Cécile McLorin Salvant

The Window
(Mack Avenue)

Cécile McLorin Salvant might have been weaned on the great jazz singers, but the vocalist on this sophisticated and adult recital owes more to the orderly emotional measurements of musical theater than the nomadic spontaneity of a jazz set. Its songs, mostly covers, are said to address the “complexities” of love. OK, but that’s a net big enough to bag three-quarters of the Great American Songbook. More specifically, Salvant draws on high-end theater and cabaret songs, delivering them with nuanced dynamics and expressive precision that uses jazz more as scenery than a reigning sensibility.

In many ways, Salvant is, first, an actor. She knows that actors are dependent upon their roles and that, for her, the song is the role. She chooses carefully, sometimes unexpectedly, if not always successfully. Her repertoire mixes the safety of the familiar with the risks of the obscure. Yes, exploring the past for forgotten gems can be a provocative and rewarding quest. But it also teaches, more often than not, that there are reasons for obscurity. Good songs slip into the shadows for all sorts of reasons, most clearer in retrospect. Alec Wilder’s “Trouble Is A Man” feels like a thoughtful poem whose music seems an afterthought. “Wild Is Love” was stillborn in a 1960 Nat “King” Cole album, and a dozen fine singers since have failed to resuscitate it. And “Ever Since The One I Love’s Been Gone” never quite rises to the meticulously contoured drama that Salvant pours into it, though its bridge suggests Duke Ellington’s “Come Sunday.”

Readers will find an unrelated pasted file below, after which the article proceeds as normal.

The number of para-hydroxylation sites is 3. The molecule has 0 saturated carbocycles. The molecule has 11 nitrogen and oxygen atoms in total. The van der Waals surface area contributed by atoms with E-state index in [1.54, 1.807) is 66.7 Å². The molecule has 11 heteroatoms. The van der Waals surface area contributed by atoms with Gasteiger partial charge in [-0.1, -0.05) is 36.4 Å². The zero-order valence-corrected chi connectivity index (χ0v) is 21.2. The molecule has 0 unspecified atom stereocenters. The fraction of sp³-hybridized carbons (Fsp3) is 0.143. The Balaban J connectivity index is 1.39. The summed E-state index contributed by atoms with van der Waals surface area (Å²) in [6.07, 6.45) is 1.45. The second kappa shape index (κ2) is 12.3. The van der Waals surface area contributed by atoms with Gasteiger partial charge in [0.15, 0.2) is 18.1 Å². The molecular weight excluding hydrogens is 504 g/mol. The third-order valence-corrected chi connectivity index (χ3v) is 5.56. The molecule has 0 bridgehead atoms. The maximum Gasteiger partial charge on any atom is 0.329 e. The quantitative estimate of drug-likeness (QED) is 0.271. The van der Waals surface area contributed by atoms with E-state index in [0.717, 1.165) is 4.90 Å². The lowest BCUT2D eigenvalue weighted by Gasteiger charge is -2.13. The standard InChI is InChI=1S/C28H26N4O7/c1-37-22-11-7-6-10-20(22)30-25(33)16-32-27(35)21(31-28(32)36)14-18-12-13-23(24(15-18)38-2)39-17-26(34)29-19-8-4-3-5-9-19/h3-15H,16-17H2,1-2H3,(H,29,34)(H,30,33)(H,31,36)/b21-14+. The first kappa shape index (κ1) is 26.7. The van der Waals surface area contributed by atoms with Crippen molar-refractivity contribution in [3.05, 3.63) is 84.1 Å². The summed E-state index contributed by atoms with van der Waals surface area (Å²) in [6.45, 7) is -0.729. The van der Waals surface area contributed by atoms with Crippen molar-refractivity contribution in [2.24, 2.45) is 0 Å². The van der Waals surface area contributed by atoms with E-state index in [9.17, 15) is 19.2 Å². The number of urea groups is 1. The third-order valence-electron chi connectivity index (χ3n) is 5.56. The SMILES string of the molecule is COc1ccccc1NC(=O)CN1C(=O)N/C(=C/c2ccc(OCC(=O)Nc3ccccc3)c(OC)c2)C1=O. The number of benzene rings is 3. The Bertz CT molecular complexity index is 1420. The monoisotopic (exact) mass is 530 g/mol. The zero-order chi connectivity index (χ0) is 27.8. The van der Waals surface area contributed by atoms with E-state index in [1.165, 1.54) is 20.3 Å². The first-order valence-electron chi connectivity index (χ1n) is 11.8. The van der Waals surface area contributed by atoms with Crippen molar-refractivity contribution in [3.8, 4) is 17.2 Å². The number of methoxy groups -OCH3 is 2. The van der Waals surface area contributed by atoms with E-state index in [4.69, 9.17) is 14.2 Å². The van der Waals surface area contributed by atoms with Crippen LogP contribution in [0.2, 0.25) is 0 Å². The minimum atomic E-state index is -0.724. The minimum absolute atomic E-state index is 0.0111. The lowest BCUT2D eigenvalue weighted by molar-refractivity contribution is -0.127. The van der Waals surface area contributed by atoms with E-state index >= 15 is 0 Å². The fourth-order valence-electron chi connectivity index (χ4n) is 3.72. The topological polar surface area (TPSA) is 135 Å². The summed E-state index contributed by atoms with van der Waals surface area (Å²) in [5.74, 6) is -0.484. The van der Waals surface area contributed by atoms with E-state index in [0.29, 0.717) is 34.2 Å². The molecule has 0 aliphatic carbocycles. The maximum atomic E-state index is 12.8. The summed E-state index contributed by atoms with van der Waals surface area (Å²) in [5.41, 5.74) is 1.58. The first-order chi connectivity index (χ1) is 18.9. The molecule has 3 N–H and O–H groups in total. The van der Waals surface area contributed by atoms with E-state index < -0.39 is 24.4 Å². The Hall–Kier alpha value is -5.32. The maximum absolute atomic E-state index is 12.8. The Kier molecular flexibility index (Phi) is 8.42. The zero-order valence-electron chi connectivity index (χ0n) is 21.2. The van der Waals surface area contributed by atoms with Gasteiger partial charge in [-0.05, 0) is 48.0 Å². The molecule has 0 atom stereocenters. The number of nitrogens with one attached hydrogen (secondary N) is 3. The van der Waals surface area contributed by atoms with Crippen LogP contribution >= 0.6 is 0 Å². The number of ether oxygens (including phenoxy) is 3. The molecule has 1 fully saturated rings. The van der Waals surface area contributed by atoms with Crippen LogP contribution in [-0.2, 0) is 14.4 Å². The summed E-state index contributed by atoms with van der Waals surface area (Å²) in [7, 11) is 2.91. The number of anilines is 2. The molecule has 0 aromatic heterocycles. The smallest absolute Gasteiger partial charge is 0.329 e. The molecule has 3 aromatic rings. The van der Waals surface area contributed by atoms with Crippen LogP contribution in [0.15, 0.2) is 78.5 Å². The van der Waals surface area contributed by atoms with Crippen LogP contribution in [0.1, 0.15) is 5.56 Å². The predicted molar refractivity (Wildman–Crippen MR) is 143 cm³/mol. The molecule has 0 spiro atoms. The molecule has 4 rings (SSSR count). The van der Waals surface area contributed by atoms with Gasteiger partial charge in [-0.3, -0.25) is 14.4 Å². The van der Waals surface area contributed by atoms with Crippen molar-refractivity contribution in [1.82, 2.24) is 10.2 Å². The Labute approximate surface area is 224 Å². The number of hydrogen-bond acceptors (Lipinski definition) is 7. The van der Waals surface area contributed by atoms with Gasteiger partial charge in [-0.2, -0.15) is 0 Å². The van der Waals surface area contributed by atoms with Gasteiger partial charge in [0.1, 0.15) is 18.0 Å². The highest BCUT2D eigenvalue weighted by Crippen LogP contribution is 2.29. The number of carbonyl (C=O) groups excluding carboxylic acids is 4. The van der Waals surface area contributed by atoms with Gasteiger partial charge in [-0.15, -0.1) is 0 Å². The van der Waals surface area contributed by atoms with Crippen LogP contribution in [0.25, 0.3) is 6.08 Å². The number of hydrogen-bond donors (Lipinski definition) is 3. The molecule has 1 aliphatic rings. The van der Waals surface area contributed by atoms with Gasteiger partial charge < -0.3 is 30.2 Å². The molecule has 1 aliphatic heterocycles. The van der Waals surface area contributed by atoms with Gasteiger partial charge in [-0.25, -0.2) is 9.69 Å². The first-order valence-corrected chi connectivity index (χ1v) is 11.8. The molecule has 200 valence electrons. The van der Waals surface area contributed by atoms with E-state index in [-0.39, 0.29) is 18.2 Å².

Amid a program of mostly duets, pianist Sullivan Fortner mirrors Salvant’s dramatic projection. His aptitude for extravagance can spiral into crescendos of rhapsodic flourishes. But he also appreciates contrasts. He slides in and out of tempo in a long solo on “Sweetest Songs” that’s as smart as it is spikey. He also can throw in a solid splash of stride (“By Myself”) or a bit of Teddy Wilson-ish poise (“Everything I’ve Got Belongs To You”) when the occasion warrants.

Still, Salvant makes you listen. The authority of her performances forces listeners to appreciate her confidence in the material, even when it’s weak or unfamiliar. Her vocal range and elasticity clearly are made for jazz material, but for now that’s a matter for another recording. Here the bandstand becomes an intimate theater. Oddly, though, the album’s climax is a jazz standard— Jimmy Rowles’ “The Peacocks,” performed in a long, slow whisper that becomes almost ghostly when Melissa Aldana’s tenor flutters past in fortissimo convergences.

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